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Discussion Starter · #1 ·
Throughout spring and summer, my colony was rather docile. We could handle the hive with minimal protection, and the bees were never really aggressive. In fact the only time I got stung was when a bee landed in between my fingers as I was closing my hand after we had finished an inspection, that happens.

All was well up until the colony kicked the drones out in October. I arrived home in the afternoon and it looked like the colony was being robbed. There was a lot of activity in front of the hive. I walked over to see what was going on and within 15 feet of the hive I was immediately made aware that my presence was not appreciated.
I suited-up and got close enough to watch the drone being evicted. It was kind of neat to observe, but the colony was very aggressive.
I chalked it up to the emotion of the event and let them do their thing.

Since that event, the colony has been down-right grumpy. When we get too close, they harass, get stingy and even escort us as we walked away from the hive.

Any ideas what may have changed?

Will they remain this aggressive?



Thanks All.
 

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Aylett, VA 10-frame double deep Langstroth
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There are a lot of different things that can turn an ordinarily docile hive aggressive. Queenlessness, mite pressure, robbing pressure, nocturnal visits by predators, etc. Sometimes they just get defensive because it is winter or a dearth. Make sure the colony has plenty of food and the entrance is reduced to at least the 4" opening. For your location, even the 3/4" opening might be better. Generally, the aggressiveness will disappear in the Spring once your flow starts. If the colony is still aggressive in April or May, you may want to consider requeening.
 
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6a 4th yr 9 colonies inc. 2 resource hives
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Time of year has a lot to do with it. From their perspective they are protecting themselves. I have Russians that have taught me a lot about being a better beekeeper. I built a quiet box and started using cover cloths in all my work. Now they are even easier to work with then the Italians. You can requeen next year as your last resort. Do everything else ahead of that like feeding, mite treatments, using robbing screens, use cover cloths and quiet box etc.

Let the lesson do its work. You will be better off for it.
 

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Discussion Starter · #4 ·
Thank you for the information. I have a 3/4" opening on the hive. They were treated for mites in early September. I believe it was effective as there are plenty of bees in the colony in mid-December. I had just put some bee fondant in hive yesterday and noticed they were still really aggresisve. That is what peaked my interest. I do not know what a quiet box is or how to use a cover cloth.....so I have some research to do.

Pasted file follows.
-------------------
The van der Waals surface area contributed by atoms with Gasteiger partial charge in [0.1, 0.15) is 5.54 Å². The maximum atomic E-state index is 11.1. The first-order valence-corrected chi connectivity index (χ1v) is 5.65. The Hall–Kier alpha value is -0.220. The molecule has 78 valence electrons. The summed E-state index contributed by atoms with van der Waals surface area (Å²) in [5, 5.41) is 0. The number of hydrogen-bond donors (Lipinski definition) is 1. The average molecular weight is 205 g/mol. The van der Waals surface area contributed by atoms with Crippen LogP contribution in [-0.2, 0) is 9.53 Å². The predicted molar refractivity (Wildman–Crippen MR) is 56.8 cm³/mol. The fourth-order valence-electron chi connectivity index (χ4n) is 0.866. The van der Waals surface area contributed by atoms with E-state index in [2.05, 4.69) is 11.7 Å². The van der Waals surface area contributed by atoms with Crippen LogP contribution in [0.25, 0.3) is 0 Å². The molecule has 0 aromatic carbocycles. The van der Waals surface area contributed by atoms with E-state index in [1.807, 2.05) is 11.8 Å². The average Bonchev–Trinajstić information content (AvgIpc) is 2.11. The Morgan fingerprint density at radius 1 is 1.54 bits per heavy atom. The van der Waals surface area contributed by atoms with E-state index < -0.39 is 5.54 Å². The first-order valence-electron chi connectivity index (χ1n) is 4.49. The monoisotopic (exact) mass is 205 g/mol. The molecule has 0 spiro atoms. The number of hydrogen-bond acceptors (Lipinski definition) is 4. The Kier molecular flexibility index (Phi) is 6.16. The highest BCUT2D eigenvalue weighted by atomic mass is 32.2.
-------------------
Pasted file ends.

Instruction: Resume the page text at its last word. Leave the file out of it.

Again - Thank You both for your insight.
 

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Aylett, VA 10-frame double deep Langstroth
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Briefly, a quiet box is nothing but a five frame nuc box that you put the frames into when you remove them from the hive during an inspection. Many people, myself included, typically just set the frame down next to the hive in the open. This can promote robbing in times of dearth and if the bees are tending to be aggressive, make the inspection less than an enjoyable experience. A cover cloth is like a flexible inner cover. You place it on the hive after removing the regular inner cover and peel it back to only expose the frames you are working with. This keeps the remaining bees calm.
 
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Roo, JWP is spot on for aggressiveness. Your wx has changed in the last week to warm and you have snow predicted for this weekend. The bees respond to weather changes sometimes with a little aggression. They do the same when they are hungry. (family in Hanover)
 

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One of the best reasons for using a quiet box is when leaning a pulled frame the queen can walk off or be knocked off as you can see in the image...I found her in/on the drawer of the neighboring hive that I had inspected. She and those attendants died.
Finger Nail Stain
 

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6a 4th yr 9 colonies inc. 2 resource hives
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Makes me ache just seeing the picture of the queen above. Protecting the queen is one of the reasons as Cloverdale mentions as well as keeping the colony calm. They live in protected darkness. When I find my queen I lift off the frame and into the quiet box she and the frame goes. This also keeps fewer bees in the air. Easy to build and a great winter project. Scott Hendricks on YouTube has a great video about how to build a quiet box and cover cloths.

I have very rudimentary carpentry skills and put mine together with a nuc box as a base. Mine is also painted black on the inside. I also have magnets on the outside for my hive tool. My cover cloths are flour sack oversize dish towels from BiMart. I cover all boxes taken off and also use cover cloths like I’m doing surgery on the box I’m inspecting. 3 is a good number. Highly recommended for hobbyists.
 
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